[eng] Dörnyei’s (2005, 2009a) proposal of the L2 Motivational Self System (L2MSS) reconceptualised L2 learning motivation within the framework of possible self theories (Markus & Nurius, 1986) in order to address growing concerns in the field with the construct of integrativeness (Gardner & Lambert, 1959), whose underlying principle (the wish to identify with the community of the language being learnt) was losing relevance in a globalized world, and to explain L2 motivation in contexts where there was little or no contact with the Target Language (TL) community. The three principal tenets of the L2MSS are: 1) The Ideal L2 self, the learner’s self-relevant image of what they want to become using the L2 2) The Ought-to L2 self, the learner’s vision of what they should become to satisfy the demands of significant others and society 3) The L2 learning experience. While there is plentiful quantitative empirical evidence to support the validity of the theory (e.g. Al Shehri, 2009; Csizér & Kormos, 2009), relatively little ‘research has been directed at specifically developing an ideal language self’ (Dôrnyei, 2009: 34). This thesis describes the results of a study of the practical applications of the L2MSS in EFL classes in a university language school in Barcelona. An intervention designed to develop learners’ Ideal L2 selves was conducted with two groups at CEFR (The Common European Framework of Reference) B2:2 level taught by two different teachers (N=47). Results were contrasted with two control groups (N=51) at the same level taught by the same teachers. The study aimed to ascertain the influence of the intervention on four areas: 1) Learners’ development of possible-self guides (Ideal, Ought-to and Feared L2 selves); 2) Development of learners’ perceptions of the L2 learning experience; 3) Development of learners’ motivated behaviour and 4) Learners’ and teachers’ reactions to the intervention. Cross-sectional data were obtained by comparing the results of semi-structured interviews conducted at T2, post-intervention, from a subgroup of participants from the intervention groups (N=10) and the control groups (N=10). Longitudinal data were obtained from five focal learners, interviewed at T1 and T2. Transcribed interview data were analyzed using NVivo 2.0 qualitative data analysis software. Further qualitative data were obtained from Language Logs (LLs), and student written work derived from the intervention activities. Complementary quantitative data were obtained from a Language Contact Profile (LCP) questionnaire administered to all groups at T1 and T2. Mean scores of learners’ TL contact in the four main skills domains were compared at T1 and T2 using statistical analysis software SPSS v.18. The results suggest a subtle influence on learners’ Ideal and Feared L2 selves, possibly dependent on other factors including maturity, previous experiences, and willingness to engage with techniques such as visualization. No influence was observed on learners’ Ought-to L2 selves. Influences detected in the learners’ perceptions of the L2 learning experience included developing metacognition, a more internally regulated attributional system, and improved perceptions of group dynamics and Willingness to Communicate (WTC). There were increases in the intervention group learners’ TL engagement and a greater willingness to experiment with new forms of TL contact. The quantitative analysis of the LCP demonstrated significant increases in Speaking and Reading within the intervention groups. In terms of their practical applications, the activities were generally well received by the participants, most of whom highlighted the novelty and student-centred nature of the approach. The teachers also reacted positively to the intervention, while cautioning that these activities need careful preparation and execution and would be more suitable to experienced teachers. In conclusion, there is potential for the positive application of Dörnyei’s L2MSS in EFL contexts. However, more research is needed, particularly among school-age EFL learners in the process of establishing their L2 identities. Further longitudinal studies would provide valuable insights into the long-term influence of an intervention of this type.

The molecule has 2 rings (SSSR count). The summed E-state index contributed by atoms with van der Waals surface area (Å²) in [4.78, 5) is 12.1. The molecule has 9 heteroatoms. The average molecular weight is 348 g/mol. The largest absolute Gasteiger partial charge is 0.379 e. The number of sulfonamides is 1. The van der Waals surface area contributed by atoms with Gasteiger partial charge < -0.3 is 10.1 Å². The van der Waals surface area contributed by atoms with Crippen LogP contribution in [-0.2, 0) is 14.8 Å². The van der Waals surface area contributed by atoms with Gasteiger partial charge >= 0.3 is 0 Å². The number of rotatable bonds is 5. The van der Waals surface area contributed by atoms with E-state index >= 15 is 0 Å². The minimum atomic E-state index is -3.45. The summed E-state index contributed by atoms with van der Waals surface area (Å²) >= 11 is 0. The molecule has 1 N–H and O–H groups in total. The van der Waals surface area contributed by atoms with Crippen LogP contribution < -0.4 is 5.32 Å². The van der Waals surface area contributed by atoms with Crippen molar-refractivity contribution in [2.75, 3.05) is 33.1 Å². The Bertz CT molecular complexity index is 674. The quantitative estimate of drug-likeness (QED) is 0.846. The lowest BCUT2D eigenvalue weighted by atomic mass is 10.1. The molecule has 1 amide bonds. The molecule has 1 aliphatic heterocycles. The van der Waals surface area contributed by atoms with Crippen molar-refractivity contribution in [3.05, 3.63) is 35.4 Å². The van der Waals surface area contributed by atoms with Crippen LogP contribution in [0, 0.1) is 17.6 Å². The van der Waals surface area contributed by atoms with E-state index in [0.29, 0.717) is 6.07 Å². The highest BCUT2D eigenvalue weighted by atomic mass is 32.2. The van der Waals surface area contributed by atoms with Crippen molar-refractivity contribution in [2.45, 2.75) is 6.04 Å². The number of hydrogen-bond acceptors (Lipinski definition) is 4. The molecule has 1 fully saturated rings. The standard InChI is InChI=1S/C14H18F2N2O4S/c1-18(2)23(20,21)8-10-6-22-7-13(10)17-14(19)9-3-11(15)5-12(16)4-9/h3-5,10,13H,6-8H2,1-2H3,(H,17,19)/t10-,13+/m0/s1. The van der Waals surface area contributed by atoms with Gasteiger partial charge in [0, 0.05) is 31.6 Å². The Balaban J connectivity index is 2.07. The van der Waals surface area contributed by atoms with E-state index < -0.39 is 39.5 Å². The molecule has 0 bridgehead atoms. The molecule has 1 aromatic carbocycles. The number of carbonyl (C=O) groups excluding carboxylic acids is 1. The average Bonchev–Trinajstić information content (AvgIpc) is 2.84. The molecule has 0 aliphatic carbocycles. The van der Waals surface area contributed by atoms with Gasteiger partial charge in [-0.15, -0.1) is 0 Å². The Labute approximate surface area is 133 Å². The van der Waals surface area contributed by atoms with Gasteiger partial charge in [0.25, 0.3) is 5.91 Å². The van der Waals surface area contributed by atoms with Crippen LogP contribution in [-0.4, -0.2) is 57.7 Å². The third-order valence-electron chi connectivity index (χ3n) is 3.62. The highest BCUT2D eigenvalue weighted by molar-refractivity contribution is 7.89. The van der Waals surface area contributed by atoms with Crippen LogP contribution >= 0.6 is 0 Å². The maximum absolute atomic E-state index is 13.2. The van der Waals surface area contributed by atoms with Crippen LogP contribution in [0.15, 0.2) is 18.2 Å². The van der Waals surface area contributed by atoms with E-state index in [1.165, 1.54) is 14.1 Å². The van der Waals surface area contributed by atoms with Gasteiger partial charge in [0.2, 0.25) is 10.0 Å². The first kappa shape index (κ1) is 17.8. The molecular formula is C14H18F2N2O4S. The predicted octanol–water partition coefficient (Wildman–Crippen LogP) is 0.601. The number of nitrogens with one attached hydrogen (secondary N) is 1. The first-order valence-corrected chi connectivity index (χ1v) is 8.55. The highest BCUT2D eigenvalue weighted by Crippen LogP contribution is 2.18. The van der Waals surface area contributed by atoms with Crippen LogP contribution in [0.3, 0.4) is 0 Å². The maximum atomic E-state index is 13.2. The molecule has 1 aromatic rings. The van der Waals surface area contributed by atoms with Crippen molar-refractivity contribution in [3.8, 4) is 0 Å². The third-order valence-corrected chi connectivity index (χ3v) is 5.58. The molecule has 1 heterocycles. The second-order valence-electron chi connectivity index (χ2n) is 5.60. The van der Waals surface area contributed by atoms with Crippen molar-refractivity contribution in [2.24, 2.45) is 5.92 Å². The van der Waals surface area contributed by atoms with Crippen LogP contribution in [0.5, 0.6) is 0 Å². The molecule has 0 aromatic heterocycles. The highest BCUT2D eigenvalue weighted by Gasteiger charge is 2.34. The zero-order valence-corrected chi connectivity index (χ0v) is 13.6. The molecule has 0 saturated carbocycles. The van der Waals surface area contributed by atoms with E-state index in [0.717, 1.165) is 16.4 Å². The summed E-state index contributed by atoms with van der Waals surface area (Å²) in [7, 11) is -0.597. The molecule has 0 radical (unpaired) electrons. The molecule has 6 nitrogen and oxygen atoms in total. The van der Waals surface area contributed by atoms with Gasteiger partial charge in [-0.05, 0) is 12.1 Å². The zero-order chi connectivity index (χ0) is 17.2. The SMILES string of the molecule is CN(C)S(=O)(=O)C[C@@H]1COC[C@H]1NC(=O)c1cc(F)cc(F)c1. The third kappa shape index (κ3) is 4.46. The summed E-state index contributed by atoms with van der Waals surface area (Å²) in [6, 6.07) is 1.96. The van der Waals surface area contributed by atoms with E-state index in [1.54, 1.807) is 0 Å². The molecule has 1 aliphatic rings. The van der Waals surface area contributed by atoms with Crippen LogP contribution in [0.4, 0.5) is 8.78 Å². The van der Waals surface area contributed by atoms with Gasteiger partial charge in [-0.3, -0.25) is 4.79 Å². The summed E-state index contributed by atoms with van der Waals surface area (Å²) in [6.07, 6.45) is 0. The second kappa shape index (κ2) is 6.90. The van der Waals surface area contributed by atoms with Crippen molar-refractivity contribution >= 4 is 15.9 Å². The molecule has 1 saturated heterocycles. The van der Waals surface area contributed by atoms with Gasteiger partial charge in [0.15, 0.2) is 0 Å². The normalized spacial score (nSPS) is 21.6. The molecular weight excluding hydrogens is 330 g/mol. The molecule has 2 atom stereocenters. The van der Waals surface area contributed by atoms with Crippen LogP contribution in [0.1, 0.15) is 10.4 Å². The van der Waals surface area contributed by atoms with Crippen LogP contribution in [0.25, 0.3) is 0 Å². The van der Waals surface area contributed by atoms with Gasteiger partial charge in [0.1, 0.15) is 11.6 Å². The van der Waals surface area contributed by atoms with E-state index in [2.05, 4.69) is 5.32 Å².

URI: http://hdl.handle.net/2445/101785
Appears in Collections:Tesis Doctorals - Departament - Filologia Anglesa i Alemanya